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Tuesday, 10 December, 2002, 14:29 GMT
Q & A: Demand for return of ITV Digital boxes

More than one million former ITV Digital subscribers are being asked to pay a one-off 39.99 fee for their set-top boxes or return them. BBC News Online asks what right the company's liquidator has to bill the subscribers and what will happen if they do not pay?

Why have the liquidators taken this step?

When ITV Digital collapsed last May a million screens went blank overnight and creditors - including 72 Football League clubs - were left nursing heavy losses.


Consumers are being regarded as 'low hanging fruit' by the liquidator, but we have serious questions about the value placed on these boxes.

Allan Williams, Consumers' Association

The liquidators of ITV Digital, Grant Thornton, appointed to get the best possible deal for creditors, have already sold the firms' premises and furniture.

Back in September even ITV Digital's chief marketing tool - the knitted monkey - went under the auctioneer's hammer.

But one of the biggest assets, the set top boxes installed in subscribers' homes, has been left alone.

If ITV Digital is no longer operating how can the liquidators justify charging ex-subscribers?

ITV Digital may be defunct but the set top boxes can pick up the free-to-view BBC digital channels - such as BBC Four and News 24.

Some High Street stores are selling reconditioned ITV digital boxes for this purpose.

In the run up to Christmas the liquidator could be seen as cashing in on renewed public interest in digital television prompted by the BBC takeover of the platform.

Does the liquidator have law on its side?

A spokesman for Grant Thornton told BBC News Online that customers who signed a subscriber contract and had not bought the box were "legally bound" to either return it or pay for it.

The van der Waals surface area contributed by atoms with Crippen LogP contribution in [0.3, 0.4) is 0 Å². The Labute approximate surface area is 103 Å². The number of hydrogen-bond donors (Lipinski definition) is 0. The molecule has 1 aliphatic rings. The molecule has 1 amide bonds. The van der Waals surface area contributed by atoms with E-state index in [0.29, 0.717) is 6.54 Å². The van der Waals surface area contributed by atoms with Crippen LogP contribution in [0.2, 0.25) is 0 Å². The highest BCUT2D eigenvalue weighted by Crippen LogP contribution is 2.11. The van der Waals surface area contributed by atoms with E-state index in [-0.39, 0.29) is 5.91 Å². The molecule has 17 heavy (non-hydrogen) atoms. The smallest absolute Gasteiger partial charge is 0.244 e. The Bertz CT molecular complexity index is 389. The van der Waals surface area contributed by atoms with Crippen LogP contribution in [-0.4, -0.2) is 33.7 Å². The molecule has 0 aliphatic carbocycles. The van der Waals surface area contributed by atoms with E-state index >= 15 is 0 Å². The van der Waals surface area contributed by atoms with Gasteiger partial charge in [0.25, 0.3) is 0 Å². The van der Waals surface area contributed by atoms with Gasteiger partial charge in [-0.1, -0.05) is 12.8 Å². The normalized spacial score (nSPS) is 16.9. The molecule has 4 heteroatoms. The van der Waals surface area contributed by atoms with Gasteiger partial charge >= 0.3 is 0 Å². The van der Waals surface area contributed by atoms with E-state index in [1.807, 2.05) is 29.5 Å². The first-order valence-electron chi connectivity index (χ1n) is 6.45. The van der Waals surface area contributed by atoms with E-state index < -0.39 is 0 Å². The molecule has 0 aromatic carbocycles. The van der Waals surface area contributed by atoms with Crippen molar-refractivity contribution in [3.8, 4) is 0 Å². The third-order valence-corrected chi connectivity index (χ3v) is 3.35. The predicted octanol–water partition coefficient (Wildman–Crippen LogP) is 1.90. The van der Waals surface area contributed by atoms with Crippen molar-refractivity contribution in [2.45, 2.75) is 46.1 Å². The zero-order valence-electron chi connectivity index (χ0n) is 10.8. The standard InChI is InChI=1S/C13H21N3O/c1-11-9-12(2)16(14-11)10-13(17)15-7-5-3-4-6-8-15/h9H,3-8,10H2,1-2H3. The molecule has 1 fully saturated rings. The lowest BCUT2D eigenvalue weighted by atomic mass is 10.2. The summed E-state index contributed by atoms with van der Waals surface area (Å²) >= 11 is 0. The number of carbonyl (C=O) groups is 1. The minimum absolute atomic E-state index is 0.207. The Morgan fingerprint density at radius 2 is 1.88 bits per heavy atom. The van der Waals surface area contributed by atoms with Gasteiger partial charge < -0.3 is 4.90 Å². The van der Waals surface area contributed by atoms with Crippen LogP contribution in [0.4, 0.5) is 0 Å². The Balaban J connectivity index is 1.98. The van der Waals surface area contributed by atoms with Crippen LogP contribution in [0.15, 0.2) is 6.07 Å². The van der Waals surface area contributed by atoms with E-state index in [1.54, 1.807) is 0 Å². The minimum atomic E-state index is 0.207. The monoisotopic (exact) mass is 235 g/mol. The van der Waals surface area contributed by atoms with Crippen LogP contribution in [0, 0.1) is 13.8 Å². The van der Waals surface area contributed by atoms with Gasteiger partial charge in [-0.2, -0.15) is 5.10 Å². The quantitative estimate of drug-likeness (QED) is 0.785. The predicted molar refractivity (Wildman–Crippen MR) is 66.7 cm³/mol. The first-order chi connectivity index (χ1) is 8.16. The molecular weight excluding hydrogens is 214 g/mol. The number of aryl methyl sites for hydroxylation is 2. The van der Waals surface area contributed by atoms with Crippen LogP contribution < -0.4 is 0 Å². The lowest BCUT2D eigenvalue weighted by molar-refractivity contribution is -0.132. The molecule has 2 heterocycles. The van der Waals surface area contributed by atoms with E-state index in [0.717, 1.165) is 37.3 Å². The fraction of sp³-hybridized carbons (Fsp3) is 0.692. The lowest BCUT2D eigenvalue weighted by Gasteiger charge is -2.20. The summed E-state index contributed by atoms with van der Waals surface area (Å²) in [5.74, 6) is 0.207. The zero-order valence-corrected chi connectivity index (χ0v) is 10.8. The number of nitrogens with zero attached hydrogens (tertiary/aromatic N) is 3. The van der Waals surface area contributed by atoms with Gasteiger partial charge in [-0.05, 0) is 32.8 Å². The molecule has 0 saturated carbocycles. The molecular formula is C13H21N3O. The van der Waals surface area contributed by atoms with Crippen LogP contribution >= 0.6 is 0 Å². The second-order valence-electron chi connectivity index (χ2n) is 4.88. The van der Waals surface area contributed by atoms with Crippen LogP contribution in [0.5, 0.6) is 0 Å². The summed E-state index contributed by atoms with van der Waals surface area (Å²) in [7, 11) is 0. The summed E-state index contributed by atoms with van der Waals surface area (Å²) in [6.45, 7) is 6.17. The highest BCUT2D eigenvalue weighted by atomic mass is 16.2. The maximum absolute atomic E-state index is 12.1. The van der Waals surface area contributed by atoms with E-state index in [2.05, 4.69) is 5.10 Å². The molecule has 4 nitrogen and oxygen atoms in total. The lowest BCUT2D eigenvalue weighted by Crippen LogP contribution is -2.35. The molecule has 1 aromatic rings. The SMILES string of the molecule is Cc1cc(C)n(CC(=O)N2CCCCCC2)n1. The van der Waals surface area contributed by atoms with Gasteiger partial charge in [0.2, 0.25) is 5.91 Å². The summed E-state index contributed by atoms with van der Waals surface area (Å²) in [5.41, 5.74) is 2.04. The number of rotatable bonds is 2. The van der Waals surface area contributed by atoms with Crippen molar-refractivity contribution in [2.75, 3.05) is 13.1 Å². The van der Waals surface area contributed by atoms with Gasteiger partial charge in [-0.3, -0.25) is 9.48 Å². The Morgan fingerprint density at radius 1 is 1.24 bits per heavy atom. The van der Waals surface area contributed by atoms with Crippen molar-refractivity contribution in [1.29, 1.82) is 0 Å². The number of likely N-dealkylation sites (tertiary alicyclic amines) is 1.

Three On Digital set top boxes
ITV Digital set-top boxes may be past their best

Allan Williams, senior policy adviser for the Consumers' Association agreed that the liquidator was on strong legal ground.

But being right in law is no good without enforcement.

If ex-ITV Digital subscribers refuse en masse to either surrender their boxes or pay the fee it would be prohibitively expensive, not to mention a PR nightmare, for the liquidator to take them all to court.

In addition, according to Mr Williams those ex-subscribers who choose to pay the fee may not be getting a good deal - as in some cases the technology used in ITV Digital boxes may be past its sell-by date.

"Consumers are being regarded as 'low hanging fruit' by the liquidator, but we have serious questions about the value placed on these boxes.

These older boxes are much slower than the newer Freeview decoders, which are available for around 100, and may not be able to be upgraded in the future."

What if the liquidator gets its way and ex-subscribers either pay up or surrender their boxes?

If Grant Thornton's move gets a sizeable number of set-top box holders to pay up it will be a major coup for the creditors.

However, the 39.99 fee goes only a small way to recouping the cost of making and installing the boxes originally.

But if ex-subscribers choose to surrender their boxes, or even bin them - as collecting set top boxes from hundreds of thousands of homes may be uneconomic - it could prove a major set back for digital TV in the UK.

At a stroke, the number of homes receiving digital TV would be slashed.

As a result, the government might have to put off its plans to switch off the analogue TV signal within a decade.


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